[Haskell-cafe] Object Oriented programming for Functional Programmers
miguelimo38 at yandex.ru
Tue Jan 1 21:47:56 CET 2013
Well, probably one of the reasons is that I've learned Eiffel later than Haskell.
But really, "Design by Contract" — a theory? It certainly is a useful approach, but it doesn't seem to be a theory, not until we can actually prove something about it, and Eiffel doesn't seem to offer anything in this direction.
And by "hack" I meant not the presence of pre/postconditions, but the fact that they don't affect anything else. Strip all of them away, and you'll have the program which is, essentially, the same (and, in fact, pre/postconditions are supposed to be removed in the final version of the program). Compare this to Haskell types, for example: an untyped version of Haskell won't be able to choose between two class instances, so, that would be an entirely different language.
On Jan 1, 2013, at 11:41 PM, Mike Meyer <mwm at mired.org> wrote:
> MigMit <miguelimo38 at yandex.ru> wrote:
>> On Jan 1, 2013, at 10:23 PM, Никитин Лев <leon.v.nikitin at pravmail.ru>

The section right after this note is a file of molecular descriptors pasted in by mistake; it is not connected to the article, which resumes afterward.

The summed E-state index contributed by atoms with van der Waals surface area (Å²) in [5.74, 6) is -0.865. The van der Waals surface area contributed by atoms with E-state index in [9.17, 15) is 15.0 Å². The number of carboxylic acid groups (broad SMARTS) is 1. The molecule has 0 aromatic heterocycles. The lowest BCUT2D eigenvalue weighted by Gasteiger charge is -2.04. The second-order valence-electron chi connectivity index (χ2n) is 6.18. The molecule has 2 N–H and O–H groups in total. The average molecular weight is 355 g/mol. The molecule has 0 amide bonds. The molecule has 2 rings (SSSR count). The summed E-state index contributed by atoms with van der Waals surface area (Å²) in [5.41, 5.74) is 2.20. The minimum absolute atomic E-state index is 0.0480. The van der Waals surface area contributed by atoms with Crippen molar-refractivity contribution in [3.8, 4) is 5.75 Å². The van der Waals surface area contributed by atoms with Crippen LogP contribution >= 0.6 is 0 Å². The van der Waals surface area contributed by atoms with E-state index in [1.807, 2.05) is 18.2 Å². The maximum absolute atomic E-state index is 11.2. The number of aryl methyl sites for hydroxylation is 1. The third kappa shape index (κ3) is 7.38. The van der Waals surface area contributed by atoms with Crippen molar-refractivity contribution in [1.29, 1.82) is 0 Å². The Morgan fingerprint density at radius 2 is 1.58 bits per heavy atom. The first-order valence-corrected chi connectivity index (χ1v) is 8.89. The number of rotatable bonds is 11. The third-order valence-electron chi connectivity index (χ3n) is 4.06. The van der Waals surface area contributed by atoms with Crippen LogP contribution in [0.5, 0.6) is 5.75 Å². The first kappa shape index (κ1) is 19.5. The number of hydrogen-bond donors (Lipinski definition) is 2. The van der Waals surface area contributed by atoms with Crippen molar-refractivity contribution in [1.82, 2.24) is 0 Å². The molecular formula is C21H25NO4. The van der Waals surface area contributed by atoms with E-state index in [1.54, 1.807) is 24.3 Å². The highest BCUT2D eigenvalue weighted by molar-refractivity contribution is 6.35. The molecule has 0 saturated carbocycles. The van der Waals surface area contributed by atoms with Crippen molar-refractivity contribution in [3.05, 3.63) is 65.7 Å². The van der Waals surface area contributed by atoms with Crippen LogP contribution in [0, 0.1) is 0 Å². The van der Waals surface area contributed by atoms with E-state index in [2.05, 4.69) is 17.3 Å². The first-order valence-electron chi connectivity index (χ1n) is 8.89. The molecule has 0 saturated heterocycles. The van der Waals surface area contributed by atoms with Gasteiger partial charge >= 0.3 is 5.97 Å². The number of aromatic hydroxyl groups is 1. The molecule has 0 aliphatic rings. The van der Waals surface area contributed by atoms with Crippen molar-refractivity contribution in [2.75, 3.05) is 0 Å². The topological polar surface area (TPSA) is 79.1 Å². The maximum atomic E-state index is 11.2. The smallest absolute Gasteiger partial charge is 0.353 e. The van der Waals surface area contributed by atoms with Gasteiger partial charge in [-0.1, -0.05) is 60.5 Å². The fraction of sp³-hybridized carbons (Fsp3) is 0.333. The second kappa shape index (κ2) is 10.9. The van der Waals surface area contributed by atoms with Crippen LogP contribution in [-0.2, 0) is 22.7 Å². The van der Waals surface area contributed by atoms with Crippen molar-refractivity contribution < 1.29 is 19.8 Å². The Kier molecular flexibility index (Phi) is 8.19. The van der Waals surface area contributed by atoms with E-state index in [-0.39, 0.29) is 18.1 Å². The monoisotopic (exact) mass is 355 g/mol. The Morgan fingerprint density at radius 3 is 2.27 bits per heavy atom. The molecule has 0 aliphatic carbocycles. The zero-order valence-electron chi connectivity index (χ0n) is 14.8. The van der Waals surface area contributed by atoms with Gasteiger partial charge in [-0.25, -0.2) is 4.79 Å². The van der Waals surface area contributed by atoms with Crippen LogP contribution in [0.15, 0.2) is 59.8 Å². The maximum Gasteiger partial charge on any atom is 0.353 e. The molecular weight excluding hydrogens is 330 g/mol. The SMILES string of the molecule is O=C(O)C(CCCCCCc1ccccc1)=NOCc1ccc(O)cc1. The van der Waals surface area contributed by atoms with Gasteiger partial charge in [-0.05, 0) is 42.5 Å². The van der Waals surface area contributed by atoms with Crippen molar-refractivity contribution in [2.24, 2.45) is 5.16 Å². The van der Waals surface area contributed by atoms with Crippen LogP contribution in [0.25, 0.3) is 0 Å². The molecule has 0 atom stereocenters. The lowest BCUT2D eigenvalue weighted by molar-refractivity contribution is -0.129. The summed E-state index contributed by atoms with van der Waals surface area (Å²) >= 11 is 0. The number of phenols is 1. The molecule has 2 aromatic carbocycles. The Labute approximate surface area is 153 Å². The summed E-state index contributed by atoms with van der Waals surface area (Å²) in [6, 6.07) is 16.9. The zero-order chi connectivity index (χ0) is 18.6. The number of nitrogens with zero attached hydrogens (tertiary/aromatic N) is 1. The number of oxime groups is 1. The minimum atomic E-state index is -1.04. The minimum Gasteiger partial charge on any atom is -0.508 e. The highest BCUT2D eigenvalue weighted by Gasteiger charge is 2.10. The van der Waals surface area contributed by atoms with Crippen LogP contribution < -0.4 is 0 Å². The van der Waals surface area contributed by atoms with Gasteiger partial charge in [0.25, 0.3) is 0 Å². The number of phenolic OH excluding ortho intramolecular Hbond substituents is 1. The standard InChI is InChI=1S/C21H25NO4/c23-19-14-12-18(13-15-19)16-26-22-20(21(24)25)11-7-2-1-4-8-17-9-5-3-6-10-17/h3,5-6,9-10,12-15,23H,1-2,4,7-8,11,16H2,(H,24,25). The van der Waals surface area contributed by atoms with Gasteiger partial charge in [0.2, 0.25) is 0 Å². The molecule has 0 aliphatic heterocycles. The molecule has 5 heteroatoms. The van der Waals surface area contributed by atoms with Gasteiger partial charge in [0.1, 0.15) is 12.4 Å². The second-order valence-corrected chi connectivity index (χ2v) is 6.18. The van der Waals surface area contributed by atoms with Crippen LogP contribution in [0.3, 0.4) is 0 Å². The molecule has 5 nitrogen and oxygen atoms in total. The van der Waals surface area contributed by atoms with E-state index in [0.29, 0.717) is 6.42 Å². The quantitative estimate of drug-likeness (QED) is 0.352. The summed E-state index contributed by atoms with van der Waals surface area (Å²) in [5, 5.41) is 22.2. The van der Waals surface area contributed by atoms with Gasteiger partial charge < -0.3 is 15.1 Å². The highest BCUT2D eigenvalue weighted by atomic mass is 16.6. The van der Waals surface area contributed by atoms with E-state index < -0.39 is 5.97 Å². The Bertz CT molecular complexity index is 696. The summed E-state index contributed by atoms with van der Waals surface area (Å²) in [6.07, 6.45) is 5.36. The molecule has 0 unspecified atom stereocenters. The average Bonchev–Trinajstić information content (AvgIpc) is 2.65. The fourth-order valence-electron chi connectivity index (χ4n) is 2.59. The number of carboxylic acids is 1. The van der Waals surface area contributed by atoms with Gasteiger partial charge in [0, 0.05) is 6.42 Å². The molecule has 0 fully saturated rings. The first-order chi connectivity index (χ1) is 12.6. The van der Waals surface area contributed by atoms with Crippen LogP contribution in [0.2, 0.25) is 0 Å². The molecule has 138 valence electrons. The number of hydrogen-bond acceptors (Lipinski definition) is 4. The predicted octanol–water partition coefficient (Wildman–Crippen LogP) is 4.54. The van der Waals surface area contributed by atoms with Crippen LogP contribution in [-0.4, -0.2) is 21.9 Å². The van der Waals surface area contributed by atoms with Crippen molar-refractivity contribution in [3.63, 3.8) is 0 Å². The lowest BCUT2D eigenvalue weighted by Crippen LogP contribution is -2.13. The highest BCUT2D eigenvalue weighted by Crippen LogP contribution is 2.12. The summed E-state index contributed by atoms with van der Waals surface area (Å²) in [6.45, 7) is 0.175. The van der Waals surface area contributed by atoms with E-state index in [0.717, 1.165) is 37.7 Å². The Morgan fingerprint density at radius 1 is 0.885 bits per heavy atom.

>>> Eiffel, for my opinion, is a best OOP language. Meyer use a
>> theoretical approach as it is possible in OOP.
>> Really? Because when I studied it I had a very different impression:
>> that behind this language there was no theory at all. And it's only
>> feature I remember that is not present in mainstream languages is it's
>> pre/postconditions system, which looked like an ugly hack for me.
> I agree with Leon. Of course, I learned it out of OOSC2, which provides the theory. When compared to "mainstream" OO languages like C++, Java or Python, it's on a much solider theoretical basis. Compared to something like Scheme, Haskell or even Clojure, maybe not so much.
> On the other hand, one persons theory is another persons hack. The theory behind the pre/post conditions is "Design by Contract". The contracts are as important as the type signature, and show up in the auto-generated docs in eiffel systems. I found at least one attempt to add DbC features to Haskell. I'm not sold on it as a programming technique - the bugs it uncovers are as likely to be in the pre/post conditions as in the code.
> Sent from my Android tablet with K-9 Mail. Please excuse my swyping.
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